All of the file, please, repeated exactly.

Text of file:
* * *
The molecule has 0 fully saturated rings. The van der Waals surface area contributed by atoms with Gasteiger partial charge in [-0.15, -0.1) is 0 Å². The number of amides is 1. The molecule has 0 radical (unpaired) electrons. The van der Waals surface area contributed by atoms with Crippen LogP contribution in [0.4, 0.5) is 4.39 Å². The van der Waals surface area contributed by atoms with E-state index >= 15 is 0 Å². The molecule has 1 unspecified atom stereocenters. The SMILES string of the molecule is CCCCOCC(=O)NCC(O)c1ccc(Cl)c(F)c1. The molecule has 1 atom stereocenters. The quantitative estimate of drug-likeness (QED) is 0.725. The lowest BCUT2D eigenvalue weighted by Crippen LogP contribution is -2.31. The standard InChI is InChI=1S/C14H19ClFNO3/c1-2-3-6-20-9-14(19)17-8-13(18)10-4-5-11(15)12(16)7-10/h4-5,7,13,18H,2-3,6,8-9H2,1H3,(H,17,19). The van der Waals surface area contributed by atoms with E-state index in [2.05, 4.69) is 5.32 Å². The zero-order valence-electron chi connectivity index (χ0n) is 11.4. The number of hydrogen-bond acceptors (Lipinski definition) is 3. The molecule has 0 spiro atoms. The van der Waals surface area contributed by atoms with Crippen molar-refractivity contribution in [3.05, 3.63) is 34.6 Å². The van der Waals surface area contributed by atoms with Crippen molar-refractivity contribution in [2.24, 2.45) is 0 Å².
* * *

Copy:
The molecule has 0 fully saturated rings. The van der Waals surface area contributed by atoms with Gasteiger partial charge in [-0.15, -0.1) is 0 Å². The number of amides is 1. The molecule has 0 radical (unpaired) electrons. The van der Waals surface area contributed by atoms with Crippen LogP contribution in [0.4, 0.5) is 4.39 Å². The van der Waals surface area contributed by atoms with E-state index >= 15 is 0 Å². The molecule has 1 unspecified atom stereocenters. The SMILES string of the molecule is CCCCOCC(=O)NCC(O)c1ccc(Cl)c(F)c1. The molecule has 1 atom stereocenters. The quantitative estimate of drug-likeness (QED) is 0.725. The lowest BCUT2D eigenvalue weighted by Crippen LogP contribution is -2.31. The standard InChI is InChI=1S/C14H19ClFNO3/c1-2-3-6-20-9-14(19)17-8-13(18)10-4-5-11(15)12(16)7-10/h4-5,7,13,18H,2-3,6,8-9H2,1H3,(H,17,19). The van der Waals surface area contributed by atoms with E-state index in [2.05, 4.69) is 5.32 Å². The zero-order valence-electron chi connectivity index (χ0n) is 11.4. The number of hydrogen-bond acceptors (Lipinski definition) is 3. The molecule has 0 spiro atoms. The van der Waals surface area contributed by atoms with Crippen molar-refractivity contribution in [3.05, 3.63) is 34.6 Å². The van der Waals surface area contributed by atoms with Crippen molar-refractivity contribution in [2.24, 2.45) is 0 Å².